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Romeo Agbor Peter
Romeo Agbor Peter

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TypeScript for Beginners

A quick view of the everyday types.

TypeScript has been one interesting thing amongst others that have happened to the JavaScript language in recent years. The superset script has indeed made programming in JavaScript not only safer but much more interesting and approachable (especially to developers coming from languages that use compilers).

It goes without saying that the most errors in JavaScript is the type errors. JavaScript inherently does not provide a type checking system for its code. so one big implication is that developers tend to provide a different value when a certain kind of value was expected.

This article will cover JavaScript's common data types and the equivalent ways to describe and typecheck them using TypeScript. It will not be touching the advanced parts (not necessarily) of TypeScript. What this article will show is the building block of TypeScript code.

Let's go...

This article is a simplified version of the everyday types from the TypeScript docs and assumes you know the fundamentals of javascript.

Installing TypeScript.

TypeScript can be installed in 3 ways: through the NPM registry, as a Visual Studio extension, and through the .NET package registry (NuGet).

You can choose any routes you want for the installation. I have NodeJS installed so that's what I'll be using.

Visit here to download TypeScript.

If you want to jump straight into code while following, you can use this TypeScript playground.

Everyday Types

The essence of TypeScript is to provide make for what the language lacked the most –– a static typechecker. A typechecker runs before the actual code runs to ensure all data types are correct (typechecked) and are used as they should in a program.

Annotating Primitives

JavaScript has three basic primitives data types: string,number and boolean. These form the basic level types in the language.

  • String represent text like "Hi Romeo".
  • Number represents a number like 5. Every digit in JavaScript is represented as a number. There aren't special representations like int and float
  • Boolean represents two values, true and false.

Below is the representation of primitive in JavaScript and the equivalent in TypeScript.

// JavaScript
const name = "Romeo";
const age = 23;
const isChristian = true;
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// TypeScript
const name: string = "Romeo";
const age: number = 23;
cont isChrisian: boolean = true;
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NOTE:

TypeScript is capable of inferring types automatically in your code. For example, the type of a variable is inferred based on the type of its initializer:

let myName = "Alice";
No type annotation needed -- 'myName' inferred as type
'string'

Arrays

This represent types of an array, say a string of names like ["Romeo", "Waan', "Peter"]. you can use the string[] syntax to do so. It works for other types as well, like numbers (number[]).

// JavaScript
const names = ["Romeo", "Waan", "Maxwell", "Peter"];
const numbers = [23, 5.5, 42, 32];
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// Typescript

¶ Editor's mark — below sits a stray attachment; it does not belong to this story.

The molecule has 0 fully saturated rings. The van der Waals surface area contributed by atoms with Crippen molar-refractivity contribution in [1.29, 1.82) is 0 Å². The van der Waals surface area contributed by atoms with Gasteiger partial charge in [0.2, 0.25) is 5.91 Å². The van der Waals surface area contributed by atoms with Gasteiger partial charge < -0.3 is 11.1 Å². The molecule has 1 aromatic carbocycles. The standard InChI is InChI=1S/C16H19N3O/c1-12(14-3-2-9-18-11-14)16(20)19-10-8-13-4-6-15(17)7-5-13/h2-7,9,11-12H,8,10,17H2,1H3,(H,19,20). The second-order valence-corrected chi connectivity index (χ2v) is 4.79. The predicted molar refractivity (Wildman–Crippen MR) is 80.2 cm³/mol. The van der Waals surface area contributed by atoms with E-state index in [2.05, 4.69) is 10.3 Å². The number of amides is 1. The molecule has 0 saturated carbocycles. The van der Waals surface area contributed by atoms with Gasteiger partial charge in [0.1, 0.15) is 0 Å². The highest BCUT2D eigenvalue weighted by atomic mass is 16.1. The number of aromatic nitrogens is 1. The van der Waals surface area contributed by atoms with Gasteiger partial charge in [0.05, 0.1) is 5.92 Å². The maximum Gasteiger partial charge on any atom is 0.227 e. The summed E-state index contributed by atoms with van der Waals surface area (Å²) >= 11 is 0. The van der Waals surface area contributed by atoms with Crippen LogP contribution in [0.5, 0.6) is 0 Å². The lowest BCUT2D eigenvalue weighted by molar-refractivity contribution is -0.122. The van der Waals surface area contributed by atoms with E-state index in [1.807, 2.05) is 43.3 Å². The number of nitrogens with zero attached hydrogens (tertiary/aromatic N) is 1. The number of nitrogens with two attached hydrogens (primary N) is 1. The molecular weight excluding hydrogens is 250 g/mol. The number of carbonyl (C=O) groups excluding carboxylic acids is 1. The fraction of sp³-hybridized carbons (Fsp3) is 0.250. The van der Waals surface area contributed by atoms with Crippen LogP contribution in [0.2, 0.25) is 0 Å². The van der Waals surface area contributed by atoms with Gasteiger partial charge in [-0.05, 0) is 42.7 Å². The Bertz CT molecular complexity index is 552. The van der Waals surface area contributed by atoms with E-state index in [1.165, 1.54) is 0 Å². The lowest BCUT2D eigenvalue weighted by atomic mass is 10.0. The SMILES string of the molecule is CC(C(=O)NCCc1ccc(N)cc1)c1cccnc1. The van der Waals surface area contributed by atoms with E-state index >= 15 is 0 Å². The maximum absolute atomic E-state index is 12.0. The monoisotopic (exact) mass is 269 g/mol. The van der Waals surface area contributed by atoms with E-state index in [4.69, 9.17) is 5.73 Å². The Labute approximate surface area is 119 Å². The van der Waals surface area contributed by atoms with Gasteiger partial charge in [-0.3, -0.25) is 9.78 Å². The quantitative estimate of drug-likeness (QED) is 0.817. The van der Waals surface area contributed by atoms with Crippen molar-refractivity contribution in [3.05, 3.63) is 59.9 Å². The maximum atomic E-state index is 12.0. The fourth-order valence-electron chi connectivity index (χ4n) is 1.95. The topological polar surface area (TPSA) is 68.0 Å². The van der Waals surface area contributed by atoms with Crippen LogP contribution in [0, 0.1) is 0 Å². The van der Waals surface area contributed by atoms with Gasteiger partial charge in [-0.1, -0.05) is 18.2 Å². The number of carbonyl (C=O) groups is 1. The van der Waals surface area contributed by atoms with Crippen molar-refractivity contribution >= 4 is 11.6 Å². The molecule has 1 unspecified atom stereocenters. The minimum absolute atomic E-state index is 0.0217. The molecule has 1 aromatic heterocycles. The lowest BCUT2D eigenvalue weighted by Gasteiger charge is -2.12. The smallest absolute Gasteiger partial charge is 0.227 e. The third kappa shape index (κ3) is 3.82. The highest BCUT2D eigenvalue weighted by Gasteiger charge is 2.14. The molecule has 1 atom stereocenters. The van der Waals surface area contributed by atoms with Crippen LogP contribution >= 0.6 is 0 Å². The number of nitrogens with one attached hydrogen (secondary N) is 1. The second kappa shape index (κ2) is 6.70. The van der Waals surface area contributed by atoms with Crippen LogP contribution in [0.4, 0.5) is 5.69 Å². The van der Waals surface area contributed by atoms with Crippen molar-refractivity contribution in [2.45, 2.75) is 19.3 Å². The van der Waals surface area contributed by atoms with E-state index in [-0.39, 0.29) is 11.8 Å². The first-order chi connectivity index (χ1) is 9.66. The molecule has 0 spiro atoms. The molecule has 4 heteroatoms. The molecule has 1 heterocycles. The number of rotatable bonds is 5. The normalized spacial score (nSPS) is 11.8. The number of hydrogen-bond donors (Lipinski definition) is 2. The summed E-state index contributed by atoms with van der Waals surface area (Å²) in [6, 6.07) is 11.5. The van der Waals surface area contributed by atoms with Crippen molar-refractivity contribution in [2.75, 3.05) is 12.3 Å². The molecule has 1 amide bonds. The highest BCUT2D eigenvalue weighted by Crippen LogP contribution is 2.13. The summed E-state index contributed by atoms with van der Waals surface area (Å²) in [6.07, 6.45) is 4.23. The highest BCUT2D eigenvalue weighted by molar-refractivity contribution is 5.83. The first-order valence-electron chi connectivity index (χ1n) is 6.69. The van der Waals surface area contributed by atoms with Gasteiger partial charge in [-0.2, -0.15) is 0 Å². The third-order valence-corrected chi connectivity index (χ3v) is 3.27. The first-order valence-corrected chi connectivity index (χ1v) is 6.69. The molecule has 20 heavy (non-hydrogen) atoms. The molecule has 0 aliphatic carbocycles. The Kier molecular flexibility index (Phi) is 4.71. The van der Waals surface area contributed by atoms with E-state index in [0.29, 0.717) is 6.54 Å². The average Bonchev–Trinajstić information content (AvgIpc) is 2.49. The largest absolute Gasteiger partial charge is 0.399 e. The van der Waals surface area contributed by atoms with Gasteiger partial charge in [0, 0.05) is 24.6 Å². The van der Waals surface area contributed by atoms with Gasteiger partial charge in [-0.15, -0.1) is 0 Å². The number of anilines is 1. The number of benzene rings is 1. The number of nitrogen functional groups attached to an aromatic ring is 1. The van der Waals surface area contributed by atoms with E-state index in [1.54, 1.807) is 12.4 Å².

const names: string[] = ["Romeo", "Waan", "Maxwell", "Peter"];
const numbers: number[] = [23, 5.5, 42, 32];
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Any

The any type is special to TypeScript and will cause a value not to be validated by TypeScript for its type. In other words, it won't be typechecked.

When a value has the any type, it and its property can be accessed and manipulated as you normally would in JavaScript without it being typechecked. That means it can be assigned to (or from), called as function and its property, which in turn has a type of any, can be accessed.

// Typescript
let someVariable: any = {name: "Romeo"};
someVariable.bar = 100;
someVariable = (n=10) => n;
someVariable();
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NOTE:

The any type can be disabled using the noImplicitAny flag. You'll learn more about TypeScript configuration as we proceed.

Functions

Function annotation in TypeScript is of two types: Parameter Type Annotation and Return Type Annotation.

Parameter Type Annotation

When you declare a function you can annotate the parameters to indicate the types of parameters the function expects. parameter type annotation comes after the parameter is declared, like so:

// JavaScript
function greetRomeo(name) {
    console.log("Hey Romeo, I'm " + name);
}
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// TypeScript
function greetRomeo(name: string) {
    console.log("Hey Romeo, I'm " + name);
}
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Any argument passed to the greetRomeo function will be checked. In the case above, the name parameter expects a string argument, anything else, say a number, will show an error.

NOTE:

TypeScript is strict about the number of parameters passed to a function. Even without annotation, it'll check that you passed in the right number of arguments.

Return Type Annotation

You can annotate the returned value from a function. Anything value return that doesn't match type annotated will be flagged for error.

JavaScript

function getAge() {
    return 23
}
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TypeScript

function getAge(): number {
    return 23
}
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Typescript can infer the return type based on the value return. Annotating the type value is mostly for documentation purposes.

Personally, I take documentation quite seriously. Fellow developers shouldn't have to peel their scalp to understand what codebase does.

Anonymous function

When a function is passed as a callback (most often anonymous functions), TypeScript can determine how that function will be called thus inferring the parameter type for such functions.